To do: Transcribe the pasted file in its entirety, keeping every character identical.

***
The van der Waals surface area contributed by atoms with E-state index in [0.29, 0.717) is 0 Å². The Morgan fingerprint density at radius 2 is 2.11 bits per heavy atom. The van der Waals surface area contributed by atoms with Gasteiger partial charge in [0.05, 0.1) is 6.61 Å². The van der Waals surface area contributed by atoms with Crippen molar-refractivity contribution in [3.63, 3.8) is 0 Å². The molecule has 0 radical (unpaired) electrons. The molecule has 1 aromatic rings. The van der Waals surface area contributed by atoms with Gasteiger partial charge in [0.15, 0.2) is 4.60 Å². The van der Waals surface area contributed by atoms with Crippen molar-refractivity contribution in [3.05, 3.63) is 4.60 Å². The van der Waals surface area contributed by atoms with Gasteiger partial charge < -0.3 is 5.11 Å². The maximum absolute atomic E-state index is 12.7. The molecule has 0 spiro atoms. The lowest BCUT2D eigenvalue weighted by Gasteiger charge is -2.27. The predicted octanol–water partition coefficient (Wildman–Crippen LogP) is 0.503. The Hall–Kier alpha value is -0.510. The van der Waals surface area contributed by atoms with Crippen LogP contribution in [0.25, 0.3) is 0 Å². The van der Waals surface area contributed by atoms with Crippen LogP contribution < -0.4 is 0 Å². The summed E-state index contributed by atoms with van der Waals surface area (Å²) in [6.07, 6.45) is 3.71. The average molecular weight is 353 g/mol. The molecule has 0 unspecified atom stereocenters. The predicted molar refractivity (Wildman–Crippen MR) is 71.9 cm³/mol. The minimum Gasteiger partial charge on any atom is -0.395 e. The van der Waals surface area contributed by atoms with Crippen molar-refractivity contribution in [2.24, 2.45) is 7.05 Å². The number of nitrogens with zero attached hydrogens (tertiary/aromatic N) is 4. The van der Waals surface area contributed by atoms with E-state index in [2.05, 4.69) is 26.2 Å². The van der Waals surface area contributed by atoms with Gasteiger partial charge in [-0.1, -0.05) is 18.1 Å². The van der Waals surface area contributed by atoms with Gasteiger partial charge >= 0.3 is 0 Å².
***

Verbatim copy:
The van der Waals surface area contributed by atoms with E-state index in [0.29, 0.717) is 0 Å². The Morgan fingerprint density at radius 2 is 2.11 bits per heavy atom. The van der Waals surface area contributed by atoms with Gasteiger partial charge in [0.05, 0.1) is 6.61 Å². The van der Waals surface area contributed by atoms with Crippen molar-refractivity contribution in [3.63, 3.8) is 0 Å². The molecule has 0 radical (unpaired) electrons. The molecule has 1 aromatic rings. The van der Waals surface area contributed by atoms with Gasteiger partial charge in [0.15, 0.2) is 4.60 Å². The van der Waals surface area contributed by atoms with Crippen molar-refractivity contribution in [3.05, 3.63) is 4.60 Å². The van der Waals surface area contributed by atoms with Gasteiger partial charge < -0.3 is 5.11 Å². The maximum absolute atomic E-state index is 12.7. The molecule has 0 spiro atoms. The lowest BCUT2D eigenvalue weighted by Gasteiger charge is -2.27. The predicted octanol–water partition coefficient (Wildman–Crippen LogP) is 0.503. The Hall–Kier alpha value is -0.510. The van der Waals surface area contributed by atoms with Crippen LogP contribution in [0.25, 0.3) is 0 Å². The van der Waals surface area contributed by atoms with Crippen LogP contribution < -0.4 is 0 Å². The summed E-state index contributed by atoms with van der Waals surface area (Å²) in [6.07, 6.45) is 3.71. The average molecular weight is 353 g/mol. The molecule has 0 unspecified atom stereocenters. The predicted molar refractivity (Wildman–Crippen MR) is 71.9 cm³/mol. The minimum Gasteiger partial charge on any atom is -0.395 e. The van der Waals surface area contributed by atoms with Crippen molar-refractivity contribution in [2.24, 2.45) is 7.05 Å². The number of nitrogens with zero attached hydrogens (tertiary/aromatic N) is 4. The van der Waals surface area contributed by atoms with E-state index in [2.05, 4.69) is 26.2 Å². The van der Waals surface area contributed by atoms with Gasteiger partial charge in [-0.1, -0.05) is 18.1 Å². The van der Waals surface area contributed by atoms with Gasteiger partial charge >= 0.3 is 0 Å².